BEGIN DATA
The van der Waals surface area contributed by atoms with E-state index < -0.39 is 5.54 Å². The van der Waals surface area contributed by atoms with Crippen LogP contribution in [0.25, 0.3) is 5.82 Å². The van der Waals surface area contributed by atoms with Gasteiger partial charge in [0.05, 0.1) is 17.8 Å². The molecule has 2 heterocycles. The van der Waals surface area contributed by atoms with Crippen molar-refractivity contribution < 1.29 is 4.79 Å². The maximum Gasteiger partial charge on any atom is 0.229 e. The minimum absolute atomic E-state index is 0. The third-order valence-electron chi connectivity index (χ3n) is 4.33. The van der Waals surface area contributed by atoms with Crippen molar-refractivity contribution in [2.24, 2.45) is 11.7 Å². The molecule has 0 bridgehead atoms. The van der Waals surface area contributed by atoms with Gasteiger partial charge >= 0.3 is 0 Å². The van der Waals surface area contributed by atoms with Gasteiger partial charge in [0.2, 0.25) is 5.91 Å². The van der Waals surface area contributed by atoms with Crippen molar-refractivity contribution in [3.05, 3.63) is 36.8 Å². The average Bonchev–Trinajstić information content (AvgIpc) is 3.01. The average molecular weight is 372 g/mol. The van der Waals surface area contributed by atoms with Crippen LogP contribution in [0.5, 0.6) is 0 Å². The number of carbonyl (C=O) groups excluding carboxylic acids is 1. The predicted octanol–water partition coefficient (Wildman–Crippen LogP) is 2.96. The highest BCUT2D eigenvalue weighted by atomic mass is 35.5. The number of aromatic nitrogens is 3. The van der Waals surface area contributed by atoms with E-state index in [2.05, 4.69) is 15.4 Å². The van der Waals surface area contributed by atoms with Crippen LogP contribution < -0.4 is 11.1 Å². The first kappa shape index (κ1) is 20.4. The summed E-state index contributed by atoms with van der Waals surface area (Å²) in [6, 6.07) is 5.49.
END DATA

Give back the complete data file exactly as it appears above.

The van der Waals surface area contributed by atoms with E-state index < -0.39 is 5.54 Å². The van der Waals surface area contributed by atoms with Crippen LogP contribution in [0.25, 0.3) is 5.82 Å². The van der Waals surface area contributed by atoms with Gasteiger partial charge in [0.05, 0.1) is 17.8 Å². The molecule has 2 heterocycles. The van der Waals surface area contributed by atoms with Crippen molar-refractivity contribution < 1.29 is 4.79 Å². The maximum Gasteiger partial charge on any atom is 0.229 e. The minimum absolute atomic E-state index is 0. The third-order valence-electron chi connectivity index (χ3n) is 4.33. The van der Waals surface area contributed by atoms with Crippen molar-refractivity contribution in [2.24, 2.45) is 11.7 Å². The molecule has 0 bridgehead atoms. The van der Waals surface area contributed by atoms with Gasteiger partial charge >= 0.3 is 0 Å². The van der Waals surface area contributed by atoms with Gasteiger partial charge in [0.2, 0.25) is 5.91 Å². The van der Waals surface area contributed by atoms with Crippen molar-refractivity contribution in [3.05, 3.63) is 36.8 Å². The average Bonchev–Trinajstić information content (AvgIpc) is 3.01. The average molecular weight is 372 g/mol. The van der Waals surface area contributed by atoms with Crippen LogP contribution in [0.5, 0.6) is 0 Å². The number of carbonyl (C=O) groups excluding carboxylic acids is 1. The predicted octanol–water partition coefficient (Wildman–Crippen LogP) is 2.96. The highest BCUT2D eigenvalue weighted by atomic mass is 35.5. The number of aromatic nitrogens is 3. The van der Waals surface area contributed by atoms with E-state index in [2.05, 4.69) is 15.4 Å². The van der Waals surface area contributed by atoms with Crippen LogP contribution < -0.4 is 11.1 Å². The first kappa shape index (κ1) is 20.4. The summed E-state index contributed by atoms with van der Waals surface area (Å²) in [6, 6.07) is 5.49.